“We come here and sit in the same seats every night,” Tommy Carson, a Winston-Salem resident, told USA TODAY Sports. “You can’t beat the prices and the entertainment value. This place has some of the best Modifieds and best short-track drivers around, and you never know what’s going to happen.”
The track is unique. The asphalt racing surface circles the stadium’s football field. The horseshoe-shaped grandstand seats 17,000, with the opening on one end allowing entrances and exits from the garage. There is no pit road inside the track.
The city of Winston-Salem owns the facility and leases it to the speedway operators and also to WinstonSalem State University, which uses it during football season. There can be no overlap of the two sports, so Bowman Gray’s racing schedule ends in August.
France and Alvin Hawkins of Spartanburg, S.C., began promoting races at the track in 1949, and members of Hawkins’ family still operate the facility.
In NASCAR’s early days, France and Hawkins rented adjacent houses in Winston-Salem and used the city as a sort of hub for the fledgling racing business.
Hawkins and his wife, Eloise, had six children. Johnnie Pinilis, the youngest, still works at the track. Garrison, the track promoter for the last 15 years, is a grandchild of Alvin and Eloise Hawkins, as are track manager Jonathan Hawkins and track publicist Loren Pinilis.
“We’ve stood the test of time — almost 70 years,” Garrison said. “We keep the tickets cheap ($10 for adults), haven’t raised the prices in 15 years. We try to fine-tune what’s here and try to keep it up to modern times. But it’s a unique place with a lot of history. We don’t want to mess it up.”
RACING THEN, RACING NOW
Cathy Rice, South Boston Speedway’s general manager since 1989, says it’s her goal to build on the memories people have of the stars of the Cup series — drivers such as Petty, Bobby Allison and Benny Parsons — racing at the track decades ago.
“We still have people come here every race night like they did then and set up their lawn chairs in Turns 3 and 4 and watch the races,” Rice told USA TODAY Sports. “They talk about the days when Richard and Bobby and all those guys raced here. And they’re good memories. That’s what I want to make happen today. I want our fans to go home with memories like that.”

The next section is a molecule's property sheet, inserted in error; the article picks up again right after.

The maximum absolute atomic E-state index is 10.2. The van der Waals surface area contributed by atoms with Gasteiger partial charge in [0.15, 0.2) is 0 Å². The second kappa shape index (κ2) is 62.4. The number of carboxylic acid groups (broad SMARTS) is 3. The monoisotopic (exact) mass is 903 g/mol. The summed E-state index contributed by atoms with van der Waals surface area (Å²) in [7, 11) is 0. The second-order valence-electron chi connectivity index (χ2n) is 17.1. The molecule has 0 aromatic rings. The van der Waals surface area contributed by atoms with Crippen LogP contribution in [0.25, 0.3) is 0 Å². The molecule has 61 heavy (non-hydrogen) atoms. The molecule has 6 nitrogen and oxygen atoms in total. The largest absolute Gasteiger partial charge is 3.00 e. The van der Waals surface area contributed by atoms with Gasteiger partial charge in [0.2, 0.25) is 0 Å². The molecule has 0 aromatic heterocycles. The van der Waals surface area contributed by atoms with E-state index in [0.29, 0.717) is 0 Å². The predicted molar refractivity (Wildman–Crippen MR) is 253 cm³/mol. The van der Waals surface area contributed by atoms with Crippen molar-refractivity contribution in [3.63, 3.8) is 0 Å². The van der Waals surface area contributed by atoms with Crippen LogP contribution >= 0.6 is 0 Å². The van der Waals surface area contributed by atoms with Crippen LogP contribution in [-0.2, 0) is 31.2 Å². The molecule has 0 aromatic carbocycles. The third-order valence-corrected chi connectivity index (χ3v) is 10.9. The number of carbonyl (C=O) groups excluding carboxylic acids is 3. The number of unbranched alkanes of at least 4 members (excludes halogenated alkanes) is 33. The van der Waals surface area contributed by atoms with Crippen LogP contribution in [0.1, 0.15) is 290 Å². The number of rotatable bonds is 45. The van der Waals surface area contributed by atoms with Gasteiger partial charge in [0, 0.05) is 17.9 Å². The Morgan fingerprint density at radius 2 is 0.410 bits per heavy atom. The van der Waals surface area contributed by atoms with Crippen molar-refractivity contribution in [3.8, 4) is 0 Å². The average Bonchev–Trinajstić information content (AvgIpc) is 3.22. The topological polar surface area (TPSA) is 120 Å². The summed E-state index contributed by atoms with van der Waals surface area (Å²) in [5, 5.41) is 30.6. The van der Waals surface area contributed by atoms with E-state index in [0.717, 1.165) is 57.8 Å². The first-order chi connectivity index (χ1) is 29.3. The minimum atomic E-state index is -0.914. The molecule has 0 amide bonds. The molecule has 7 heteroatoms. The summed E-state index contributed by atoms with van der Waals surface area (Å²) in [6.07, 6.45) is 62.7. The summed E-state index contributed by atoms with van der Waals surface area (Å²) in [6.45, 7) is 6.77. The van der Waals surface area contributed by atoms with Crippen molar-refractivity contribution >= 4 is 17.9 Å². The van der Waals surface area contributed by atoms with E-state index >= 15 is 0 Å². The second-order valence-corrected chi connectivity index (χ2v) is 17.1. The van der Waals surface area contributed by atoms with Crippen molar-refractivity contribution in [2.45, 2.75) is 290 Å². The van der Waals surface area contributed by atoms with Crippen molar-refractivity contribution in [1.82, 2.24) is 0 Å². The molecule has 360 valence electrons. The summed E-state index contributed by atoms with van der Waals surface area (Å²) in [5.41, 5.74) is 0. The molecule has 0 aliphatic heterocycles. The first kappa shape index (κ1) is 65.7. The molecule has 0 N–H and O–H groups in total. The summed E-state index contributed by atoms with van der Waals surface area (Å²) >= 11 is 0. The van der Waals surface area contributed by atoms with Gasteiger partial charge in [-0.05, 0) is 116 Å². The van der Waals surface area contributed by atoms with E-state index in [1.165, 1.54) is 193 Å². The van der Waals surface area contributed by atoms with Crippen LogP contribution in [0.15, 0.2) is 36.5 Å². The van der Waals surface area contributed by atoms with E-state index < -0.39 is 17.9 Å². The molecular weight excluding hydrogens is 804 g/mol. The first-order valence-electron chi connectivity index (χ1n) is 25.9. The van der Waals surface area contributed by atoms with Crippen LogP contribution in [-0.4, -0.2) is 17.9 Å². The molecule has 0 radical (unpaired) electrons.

It’s not the same, of course, since the Cup series left town in 1971. But, for many, a race is a race is a race.
“A Late Model driver can win every race and not make any money,” said Guy Haskins, who has worked at South Boston since the 1960s and befriended many of the Cup drivers. “He’s in it for the hobby and loves to do it. People who go to Cup races today and have never watched a good Late Model race — they’ve missed it all.”
Located in south central Virginia near the North Carolina line, South Boston, celebrating its 60th year, is a major financial engine for the area, say longtime fans.
“On Saturday night, this is where people go,” said Jesse Spencer Jr., a former Limited Sportsman track champion. “We’re fortunate to have a track like this in Halifax County. It was big to have the Grand Nationals (now Cup) here, but everybody moved on. The crowds have fallen off some, but I think that’s mainly because so much more is going on.”
The racing — now in Late Model and Limited Sportsman divisions, along with occasional NASCAR touring series — still entertains, Spencer said.
“Some people have in their minds that they want to see that big name all the time,” he said. “I want to see a good race. And these guys can put on a heck of a show.”
Joe Chandler, sports editor of South Boston newspaper the Gazette-Virginian, said he was shooting photographs for the paper when Parsons won the final Cup race at the track on May 9, 1971.
“Does this community miss having the Cup races? Yes,” Chandler told USA TODAY Sports. “But South Boston has always brought in good touring series with K&N and Modifieds. The fans enjoy that. I think a lot of interest has to do with the competition. If there’s good competition, fans are going to come.”
Bill Mangum said he has been a track regular since South Boston’s dirt-track days in the late 1950s, when his father, Gordon, raced.
“When the Grand Nationals raced, it was hard to get a seat, because everybody was a superstar,” he said. “You better get your ticket early.”
He said the Cup series’ departure wasn’t a major deal for area fans “because Martinsville Speedway is right up the road and Richmond is not that far. There wasn’t much talk about it then. And the track has done really well.”
Bowman Gray Stadium, one of 13 tracks cut from NASCAR’s schedule 45 years ago, still draws fans in Winston-Salem, N.C.
A lack of star drivers doesn’t mean fans can’t make memories, South Boston Speedway general manager Cathy Rice says.